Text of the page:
Last editedSep 20212 min read
They say that there are only two certainties in life: death and taxes. So, what happens when you combine the two, and what is the death tax? The term “death tax” refers to estate and inheritance taxes. Here’s what you need to know about state and federal death taxes, including how to plan for them.
Death tax explained
Death taxes are federal and state taxes imposed on the deceased’s estate after they pass away. They’re also called estate tax, inheritance tax, and death duties. With an estate tax, the departed’s estate is responsible to pay before assets can be transferred to a beneficiary. This is reversed with the inheritance tax, where the beneficiary pays before receiving their inheritance.
This one-time tax is only levied on estates over a certain threshold. Currently, this threshold is quite high – over $11 million. After you die, your beneficiaries must file the federal estate tax return within nine months. Death tax rates are imposed on a sliding scale depending on the estate’s value, typically between 18% and 40%.
Understanding estate tax
Most of the time, when the term “death tax” is used it’s referring to the federal estate tax. The specific amount owed will depend on the value of the full estate, which is calculated by tallying up the value of the owner’s property and assets. To work out the amount owed, the tax is based on the estate’s fair market value at the time of death.
Understanding inheritance tax
You’re unlikely to be liable for inheritance tax unless you live in a few select states, including:
The federal government only levies estate taxes, rather than inheritance tax. There are also exemptions for surviving spouses. With an inheritance tax, the beneficiary of the estate is responsible for filing a state tax return and paying any taxes owed once they’ve received their inheritance.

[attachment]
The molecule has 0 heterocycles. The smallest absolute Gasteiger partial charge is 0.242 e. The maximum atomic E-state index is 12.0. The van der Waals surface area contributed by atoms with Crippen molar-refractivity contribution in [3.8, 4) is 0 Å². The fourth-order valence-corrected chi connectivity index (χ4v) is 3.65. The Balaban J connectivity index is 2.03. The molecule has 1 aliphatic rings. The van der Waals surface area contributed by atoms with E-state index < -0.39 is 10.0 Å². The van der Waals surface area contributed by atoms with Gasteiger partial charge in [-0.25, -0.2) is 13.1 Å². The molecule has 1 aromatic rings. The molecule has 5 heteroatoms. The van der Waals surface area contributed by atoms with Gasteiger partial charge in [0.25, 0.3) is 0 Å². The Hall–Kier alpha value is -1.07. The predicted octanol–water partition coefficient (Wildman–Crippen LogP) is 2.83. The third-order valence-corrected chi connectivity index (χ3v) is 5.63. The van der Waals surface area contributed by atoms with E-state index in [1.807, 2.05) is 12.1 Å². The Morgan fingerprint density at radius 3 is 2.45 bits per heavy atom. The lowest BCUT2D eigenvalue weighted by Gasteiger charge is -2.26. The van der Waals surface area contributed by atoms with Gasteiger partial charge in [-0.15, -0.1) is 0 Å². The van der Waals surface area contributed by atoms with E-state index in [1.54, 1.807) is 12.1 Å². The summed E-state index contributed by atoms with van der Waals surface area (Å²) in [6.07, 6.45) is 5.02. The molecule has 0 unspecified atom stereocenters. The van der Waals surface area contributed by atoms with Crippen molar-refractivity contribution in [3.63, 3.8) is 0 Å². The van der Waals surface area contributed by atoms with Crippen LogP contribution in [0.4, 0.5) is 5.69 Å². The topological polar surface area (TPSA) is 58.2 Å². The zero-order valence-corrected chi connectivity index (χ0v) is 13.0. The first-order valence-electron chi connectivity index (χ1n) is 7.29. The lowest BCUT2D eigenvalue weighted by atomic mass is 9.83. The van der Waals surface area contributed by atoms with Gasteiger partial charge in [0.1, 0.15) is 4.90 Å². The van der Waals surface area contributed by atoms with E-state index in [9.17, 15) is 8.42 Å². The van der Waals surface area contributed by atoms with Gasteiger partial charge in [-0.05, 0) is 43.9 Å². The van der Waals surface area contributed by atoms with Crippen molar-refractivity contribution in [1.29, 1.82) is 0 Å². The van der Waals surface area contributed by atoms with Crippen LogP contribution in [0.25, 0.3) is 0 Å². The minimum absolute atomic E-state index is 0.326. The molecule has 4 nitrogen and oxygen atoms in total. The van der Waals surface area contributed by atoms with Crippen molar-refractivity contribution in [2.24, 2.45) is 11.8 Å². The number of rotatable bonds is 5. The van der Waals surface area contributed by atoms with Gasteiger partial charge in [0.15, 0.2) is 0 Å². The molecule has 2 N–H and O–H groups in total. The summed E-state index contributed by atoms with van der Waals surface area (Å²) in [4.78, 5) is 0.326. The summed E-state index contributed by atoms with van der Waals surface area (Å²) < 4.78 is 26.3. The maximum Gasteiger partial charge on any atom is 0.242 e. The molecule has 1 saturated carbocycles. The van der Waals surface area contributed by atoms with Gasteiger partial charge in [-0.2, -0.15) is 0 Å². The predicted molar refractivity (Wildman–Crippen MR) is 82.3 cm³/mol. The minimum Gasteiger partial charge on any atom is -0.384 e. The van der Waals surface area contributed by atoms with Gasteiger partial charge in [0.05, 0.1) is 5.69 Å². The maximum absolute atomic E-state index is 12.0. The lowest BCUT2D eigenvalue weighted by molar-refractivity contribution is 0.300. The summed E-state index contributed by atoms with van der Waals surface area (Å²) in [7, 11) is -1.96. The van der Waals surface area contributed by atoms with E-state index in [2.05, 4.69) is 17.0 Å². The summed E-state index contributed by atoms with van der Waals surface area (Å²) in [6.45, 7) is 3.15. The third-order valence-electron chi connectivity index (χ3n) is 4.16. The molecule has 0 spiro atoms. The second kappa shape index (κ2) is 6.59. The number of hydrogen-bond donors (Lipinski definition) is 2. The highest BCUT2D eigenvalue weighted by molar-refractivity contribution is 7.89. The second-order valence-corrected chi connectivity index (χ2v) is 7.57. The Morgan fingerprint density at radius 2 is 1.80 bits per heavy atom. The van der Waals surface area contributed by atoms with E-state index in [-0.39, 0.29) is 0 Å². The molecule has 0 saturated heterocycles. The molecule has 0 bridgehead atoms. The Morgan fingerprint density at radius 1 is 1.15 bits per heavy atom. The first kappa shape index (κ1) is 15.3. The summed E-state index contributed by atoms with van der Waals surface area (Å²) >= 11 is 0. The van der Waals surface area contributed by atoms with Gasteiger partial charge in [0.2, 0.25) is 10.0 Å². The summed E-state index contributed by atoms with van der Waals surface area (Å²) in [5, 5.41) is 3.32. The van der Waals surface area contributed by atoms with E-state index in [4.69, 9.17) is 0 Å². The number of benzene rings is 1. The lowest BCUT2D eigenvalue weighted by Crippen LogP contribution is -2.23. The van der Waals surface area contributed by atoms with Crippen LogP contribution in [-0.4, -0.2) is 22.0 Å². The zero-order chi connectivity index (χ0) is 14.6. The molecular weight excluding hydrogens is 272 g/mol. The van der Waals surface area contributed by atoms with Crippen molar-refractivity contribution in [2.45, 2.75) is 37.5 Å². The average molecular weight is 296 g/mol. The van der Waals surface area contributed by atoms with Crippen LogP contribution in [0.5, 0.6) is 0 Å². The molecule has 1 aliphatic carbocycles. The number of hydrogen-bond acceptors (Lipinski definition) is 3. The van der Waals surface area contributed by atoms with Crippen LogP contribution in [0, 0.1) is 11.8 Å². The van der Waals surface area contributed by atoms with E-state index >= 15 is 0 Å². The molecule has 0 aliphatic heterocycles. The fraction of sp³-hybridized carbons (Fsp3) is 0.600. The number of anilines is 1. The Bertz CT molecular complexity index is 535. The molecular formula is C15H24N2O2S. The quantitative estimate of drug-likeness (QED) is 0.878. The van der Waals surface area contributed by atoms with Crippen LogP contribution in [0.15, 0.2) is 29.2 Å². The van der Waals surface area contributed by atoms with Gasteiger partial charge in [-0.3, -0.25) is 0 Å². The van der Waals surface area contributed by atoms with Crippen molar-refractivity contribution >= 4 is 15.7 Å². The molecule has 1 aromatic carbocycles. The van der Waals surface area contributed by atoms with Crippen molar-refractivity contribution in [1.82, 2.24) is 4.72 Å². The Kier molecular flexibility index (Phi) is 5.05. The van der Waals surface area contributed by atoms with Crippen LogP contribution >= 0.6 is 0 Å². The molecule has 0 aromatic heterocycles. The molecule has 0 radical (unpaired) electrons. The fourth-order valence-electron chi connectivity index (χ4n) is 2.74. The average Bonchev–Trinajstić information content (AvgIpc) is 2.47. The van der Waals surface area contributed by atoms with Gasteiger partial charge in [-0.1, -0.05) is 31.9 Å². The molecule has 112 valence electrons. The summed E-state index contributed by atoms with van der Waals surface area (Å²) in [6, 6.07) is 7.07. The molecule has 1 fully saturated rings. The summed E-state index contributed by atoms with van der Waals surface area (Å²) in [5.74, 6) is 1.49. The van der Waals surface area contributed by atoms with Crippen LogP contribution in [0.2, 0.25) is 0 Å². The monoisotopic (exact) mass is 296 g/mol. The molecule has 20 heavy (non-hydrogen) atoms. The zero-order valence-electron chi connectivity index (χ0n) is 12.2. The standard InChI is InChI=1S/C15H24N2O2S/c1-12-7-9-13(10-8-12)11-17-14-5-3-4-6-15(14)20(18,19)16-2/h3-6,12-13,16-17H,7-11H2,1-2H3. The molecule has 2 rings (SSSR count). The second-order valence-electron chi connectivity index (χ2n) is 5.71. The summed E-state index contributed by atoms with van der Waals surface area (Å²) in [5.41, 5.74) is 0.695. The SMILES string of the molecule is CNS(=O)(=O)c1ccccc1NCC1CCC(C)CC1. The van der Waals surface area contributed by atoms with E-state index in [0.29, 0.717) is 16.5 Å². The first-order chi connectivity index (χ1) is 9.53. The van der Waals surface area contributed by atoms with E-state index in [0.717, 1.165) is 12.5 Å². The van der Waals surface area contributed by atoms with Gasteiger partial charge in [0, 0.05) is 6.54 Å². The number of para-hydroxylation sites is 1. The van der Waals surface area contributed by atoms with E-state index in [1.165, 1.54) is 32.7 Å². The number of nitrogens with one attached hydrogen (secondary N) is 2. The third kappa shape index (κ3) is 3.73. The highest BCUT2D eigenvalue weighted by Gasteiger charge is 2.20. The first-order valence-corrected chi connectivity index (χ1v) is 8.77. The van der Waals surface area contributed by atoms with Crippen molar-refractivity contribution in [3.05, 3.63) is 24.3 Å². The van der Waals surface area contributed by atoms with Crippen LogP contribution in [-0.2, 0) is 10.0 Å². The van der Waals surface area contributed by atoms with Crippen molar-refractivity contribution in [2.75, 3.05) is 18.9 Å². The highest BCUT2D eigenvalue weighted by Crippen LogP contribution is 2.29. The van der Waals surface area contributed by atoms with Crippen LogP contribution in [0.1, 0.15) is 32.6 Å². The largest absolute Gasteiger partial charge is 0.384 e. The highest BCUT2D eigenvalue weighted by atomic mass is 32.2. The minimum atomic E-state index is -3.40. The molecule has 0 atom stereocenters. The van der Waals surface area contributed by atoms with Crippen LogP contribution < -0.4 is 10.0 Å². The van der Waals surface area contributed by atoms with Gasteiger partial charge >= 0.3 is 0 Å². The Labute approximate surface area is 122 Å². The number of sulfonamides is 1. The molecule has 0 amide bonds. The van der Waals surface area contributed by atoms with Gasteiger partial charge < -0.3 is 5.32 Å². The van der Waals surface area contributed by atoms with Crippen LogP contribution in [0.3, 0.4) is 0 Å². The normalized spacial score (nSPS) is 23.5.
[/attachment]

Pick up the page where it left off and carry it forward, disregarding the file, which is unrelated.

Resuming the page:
State vs federal death tax
The IRS taxes inheritance at the federal level, but you must also be aware of individual state requirements which can differ. Estate taxes are determined by where an individual legally resides when they die, while inheritance taxes are levied by the state where an inheritor currently lives.
Most states don’t levy estate taxes, but those that do have far lower thresholds than the federal exemption. For example, some states will charge an estate tax on inheritance over $1 million. It’s important to consider your state of residence when planning for estate tax.
How to minimize your death tax rate
The death tax rate is set so high that it only applies to a few individuals. For example, in 2018 the threshold for paying federal estate taxes was set at $10 million, adjusted to $11.18 million after taking inflation into account. This means that individuals can pass on over 11 million dollars to their loved ones without paying a penny in tax. Only the amount above this threshold would be subject to the federal death tax. If an individual has an estate worth $12.18 million, this means that only the $100,000 over the $11.18 threshold will be taxed.
There are additional options when it comes to minimizing estate and inheritance taxes. One example is the unified tax credit, which offers a fixed amount that you can gift to your inheritors during your lifetime before estate and gift taxes apply. It unifies the estate and gift taxes into a single system for better mileage.
Another way to minimize your tax load is to use the unlimited marital deduction, which allows one spouse to transfer unrestricted assets to the other without tax penalty. It essentially postpones the estate tax until the second spouse passes on and leaves the money to their own recipients.
Finally, you might wish to set up your assets in a trust structure. An intentionally defective grantor trust offers a way to separate estate tax from income tax. The grantor must pay income tax on revenue generated from the assets, but this is a way to bypass the gift tax.
Death and taxes can be complicated, so it’s worth consulting with an accountant or tax planner to make sure you’re taking advantage of all possible exemptions.
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